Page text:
Madlik—this Hebrew adjective means something is surprisingly wonderful or something has appeared as magically as if it were a lit flame. It’s also an apt word to celebrate the first decade of alumni of the Hebrew College Rabbinical School. In 2008, the first 11 students graduated from the new school. This year, a decade later, the number of graduates will surpass 100.

In an interview with JewishBoston, Rabbi Sharon Cohen Anisfeld, dean of the Rabbinical School, said that on Saturday, Dec. 2, “Madlik: Illuminating the World – A Celebration of Learning and Leadership” will acknowledge the Rabbinical School’s special milestone. “It will be a great time to celebrate how our students and alumni have contributed to the community and how the community has supported their growth and development,” Anisfeld said.


In addition to havdalah and musical performances, there will also be a “taste” of the rabbinical school’s signature beit midrash. The school’s heart and soul, the beit midrash facilitates text study as dynamic engagement with the classical sources of Jewish tradition, and with study partners across the table. In small groups, students and alumni will facilitate learning that aims to solicit an intentionally diverse range of responses to the material. “It will give people a sense of the way we approach the learning process as both dialogical and relational,” said Anisfeld. “We invite people to bring the fullness of themselves to the learning experience and see what kind of creativity emerges from it.”

That kind of creativity has also inspired various paths to the rabbinate. For Rabbi Suzie Jacobson of Temple Israel of Boston, the rabbinate brought her to “different aspects of Jewish education.” Jacobson was in a Ph.D. program in Jewish philosophy before she switched to the rabbinical school. She told JewishBoston she was drawn to Hebrew College for its “beit midrash with its heavy emphasis on text learning.” In addition to ordination, Jacobson earned a master’s degree in Jewish education and a certificate in organizational leadership. “My job is so much of a reflection of those three [degrees], where I’m a rabbi and teacher, educator and manager,” Jacobson said.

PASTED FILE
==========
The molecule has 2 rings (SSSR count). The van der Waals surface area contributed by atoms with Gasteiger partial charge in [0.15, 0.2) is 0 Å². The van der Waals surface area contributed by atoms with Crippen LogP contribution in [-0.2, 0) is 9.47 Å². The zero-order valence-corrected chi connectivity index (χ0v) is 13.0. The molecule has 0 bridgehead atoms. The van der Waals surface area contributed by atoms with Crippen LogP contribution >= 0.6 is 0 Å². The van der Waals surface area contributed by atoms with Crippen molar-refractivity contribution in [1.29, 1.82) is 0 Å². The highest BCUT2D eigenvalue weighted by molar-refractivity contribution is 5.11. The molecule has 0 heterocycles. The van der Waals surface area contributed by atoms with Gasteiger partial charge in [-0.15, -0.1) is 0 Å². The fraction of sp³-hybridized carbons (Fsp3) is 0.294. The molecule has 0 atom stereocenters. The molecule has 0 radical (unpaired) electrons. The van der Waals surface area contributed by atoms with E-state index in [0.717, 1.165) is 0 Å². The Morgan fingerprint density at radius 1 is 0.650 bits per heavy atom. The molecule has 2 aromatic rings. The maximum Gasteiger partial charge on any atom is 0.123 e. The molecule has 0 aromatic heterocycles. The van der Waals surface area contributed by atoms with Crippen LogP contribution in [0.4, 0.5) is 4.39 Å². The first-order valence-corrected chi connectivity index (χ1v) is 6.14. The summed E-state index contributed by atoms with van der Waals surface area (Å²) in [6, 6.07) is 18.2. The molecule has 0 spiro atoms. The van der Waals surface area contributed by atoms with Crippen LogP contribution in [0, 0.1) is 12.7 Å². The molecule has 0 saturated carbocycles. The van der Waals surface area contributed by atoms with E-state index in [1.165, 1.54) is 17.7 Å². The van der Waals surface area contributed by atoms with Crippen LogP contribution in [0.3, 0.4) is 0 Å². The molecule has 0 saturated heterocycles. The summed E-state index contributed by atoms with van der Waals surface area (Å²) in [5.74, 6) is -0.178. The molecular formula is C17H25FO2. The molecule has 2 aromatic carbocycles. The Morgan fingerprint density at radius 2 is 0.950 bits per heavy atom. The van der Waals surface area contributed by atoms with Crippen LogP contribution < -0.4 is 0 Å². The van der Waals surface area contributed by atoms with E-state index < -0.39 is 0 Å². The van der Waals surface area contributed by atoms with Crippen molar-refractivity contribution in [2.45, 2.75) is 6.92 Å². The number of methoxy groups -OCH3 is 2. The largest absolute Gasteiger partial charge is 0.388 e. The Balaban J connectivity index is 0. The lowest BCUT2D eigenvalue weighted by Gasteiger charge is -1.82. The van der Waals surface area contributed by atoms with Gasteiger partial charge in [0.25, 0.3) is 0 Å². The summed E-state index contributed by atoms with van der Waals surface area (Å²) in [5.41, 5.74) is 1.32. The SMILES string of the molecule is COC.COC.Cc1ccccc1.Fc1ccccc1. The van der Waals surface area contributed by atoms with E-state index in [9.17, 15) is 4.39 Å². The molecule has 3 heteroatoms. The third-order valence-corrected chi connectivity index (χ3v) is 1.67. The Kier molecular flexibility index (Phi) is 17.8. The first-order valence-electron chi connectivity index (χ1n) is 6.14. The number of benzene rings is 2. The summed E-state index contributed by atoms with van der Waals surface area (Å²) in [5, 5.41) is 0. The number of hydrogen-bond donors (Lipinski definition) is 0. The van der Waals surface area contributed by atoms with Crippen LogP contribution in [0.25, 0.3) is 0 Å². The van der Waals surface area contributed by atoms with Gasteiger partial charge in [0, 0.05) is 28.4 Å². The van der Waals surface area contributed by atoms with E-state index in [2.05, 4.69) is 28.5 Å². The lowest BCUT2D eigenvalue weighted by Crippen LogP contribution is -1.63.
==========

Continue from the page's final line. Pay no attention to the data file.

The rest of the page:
Jacobson brought the creativity she experienced as a rabbinical student to Temple Israel, where she started a center for adult Jewish education and The Jewish Spiritual Practice Lab. The Lab allows congregants to express themselves spiritually while exploring prayer and God. “The Lab came directly from my work at Hebrew College, where I learned to be spiritually flexible from rabbis who were creative, nimble and excited about alternative modes while being grounded in tradition,” she said.

Jevin Eagle was a business executive and an active Jewish lay leader before he entered the rabbinate. Eagle, who has another year at Hebrew College before ordination, is also the full-time director of Boston University Hillel. “I wanted to be a rabbi my whole adult life,” he told JewishBoston. What finally sent him on a path to rabbinical school was one simple question: “What do you do for Jewish learning?” The question was posed to Eagle after he had been recruited to be president of Hillel International. He turned down the job but began a course of study that started with the goal of learning Jewish texts in Hebrew.